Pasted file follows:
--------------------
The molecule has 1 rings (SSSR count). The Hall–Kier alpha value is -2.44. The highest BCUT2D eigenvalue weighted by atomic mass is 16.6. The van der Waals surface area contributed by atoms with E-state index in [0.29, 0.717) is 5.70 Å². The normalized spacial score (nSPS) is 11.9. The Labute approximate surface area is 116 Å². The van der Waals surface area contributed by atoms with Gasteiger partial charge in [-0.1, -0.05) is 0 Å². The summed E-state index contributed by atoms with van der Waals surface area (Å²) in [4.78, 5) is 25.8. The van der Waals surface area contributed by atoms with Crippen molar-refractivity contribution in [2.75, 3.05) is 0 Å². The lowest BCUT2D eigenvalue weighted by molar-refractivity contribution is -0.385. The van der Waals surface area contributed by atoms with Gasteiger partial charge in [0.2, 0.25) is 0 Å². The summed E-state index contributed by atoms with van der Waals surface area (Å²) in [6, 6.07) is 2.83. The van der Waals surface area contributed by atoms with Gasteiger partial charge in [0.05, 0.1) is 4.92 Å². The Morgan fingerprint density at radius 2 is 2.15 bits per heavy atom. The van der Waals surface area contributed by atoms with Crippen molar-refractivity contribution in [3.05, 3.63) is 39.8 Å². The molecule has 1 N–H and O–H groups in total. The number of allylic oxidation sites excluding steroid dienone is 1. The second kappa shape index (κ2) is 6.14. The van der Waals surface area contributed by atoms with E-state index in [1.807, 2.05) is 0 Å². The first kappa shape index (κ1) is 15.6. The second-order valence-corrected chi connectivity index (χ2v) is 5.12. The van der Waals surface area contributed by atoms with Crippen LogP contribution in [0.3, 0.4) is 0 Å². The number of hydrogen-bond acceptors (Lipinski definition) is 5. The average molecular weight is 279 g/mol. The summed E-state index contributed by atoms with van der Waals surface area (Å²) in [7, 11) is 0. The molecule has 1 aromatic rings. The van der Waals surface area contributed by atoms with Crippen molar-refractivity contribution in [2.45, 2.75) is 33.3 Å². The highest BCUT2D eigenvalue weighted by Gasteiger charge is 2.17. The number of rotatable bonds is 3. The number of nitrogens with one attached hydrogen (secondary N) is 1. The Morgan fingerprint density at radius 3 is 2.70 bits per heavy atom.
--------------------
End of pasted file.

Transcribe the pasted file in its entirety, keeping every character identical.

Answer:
The molecule has 1 rings (SSSR count). The Hall–Kier alpha value is -2.44. The highest BCUT2D eigenvalue weighted by atomic mass is 16.6. The van der Waals surface area contributed by atoms with E-state index in [0.29, 0.717) is 5.70 Å². The normalized spacial score (nSPS) is 11.9. The Labute approximate surface area is 116 Å². The van der Waals surface area contributed by atoms with Gasteiger partial charge in [-0.1, -0.05) is 0 Å². The summed E-state index contributed by atoms with van der Waals surface area (Å²) in [4.78, 5) is 25.8. The van der Waals surface area contributed by atoms with Crippen molar-refractivity contribution in [2.75, 3.05) is 0 Å². The lowest BCUT2D eigenvalue weighted by molar-refractivity contribution is -0.385. The van der Waals surface area contributed by atoms with Gasteiger partial charge in [0.2, 0.25) is 0 Å². The summed E-state index contributed by atoms with van der Waals surface area (Å²) in [6, 6.07) is 2.83. The van der Waals surface area contributed by atoms with Gasteiger partial charge in [0.05, 0.1) is 4.92 Å². The Morgan fingerprint density at radius 2 is 2.15 bits per heavy atom. The van der Waals surface area contributed by atoms with Crippen molar-refractivity contribution in [3.05, 3.63) is 39.8 Å². The molecule has 1 N–H and O–H groups in total. The number of allylic oxidation sites excluding steroid dienone is 1. The second kappa shape index (κ2) is 6.14. The van der Waals surface area contributed by atoms with E-state index in [1.807, 2.05) is 0 Å². The first kappa shape index (κ1) is 15.6. The second-order valence-corrected chi connectivity index (χ2v) is 5.12. The van der Waals surface area contributed by atoms with Crippen LogP contribution in [0.3, 0.4) is 0 Å². The number of hydrogen-bond acceptors (Lipinski definition) is 5. The average molecular weight is 279 g/mol. The summed E-state index contributed by atoms with van der Waals surface area (Å²) in [7, 11) is 0. The molecule has 1 aromatic rings. The van der Waals surface area contributed by atoms with Crippen molar-refractivity contribution in [2.45, 2.75) is 33.3 Å². The highest BCUT2D eigenvalue weighted by Gasteiger charge is 2.17. The number of rotatable bonds is 3. The number of nitrogens with one attached hydrogen (secondary N) is 1. The Morgan fingerprint density at radius 3 is 2.70 bits per heavy atom.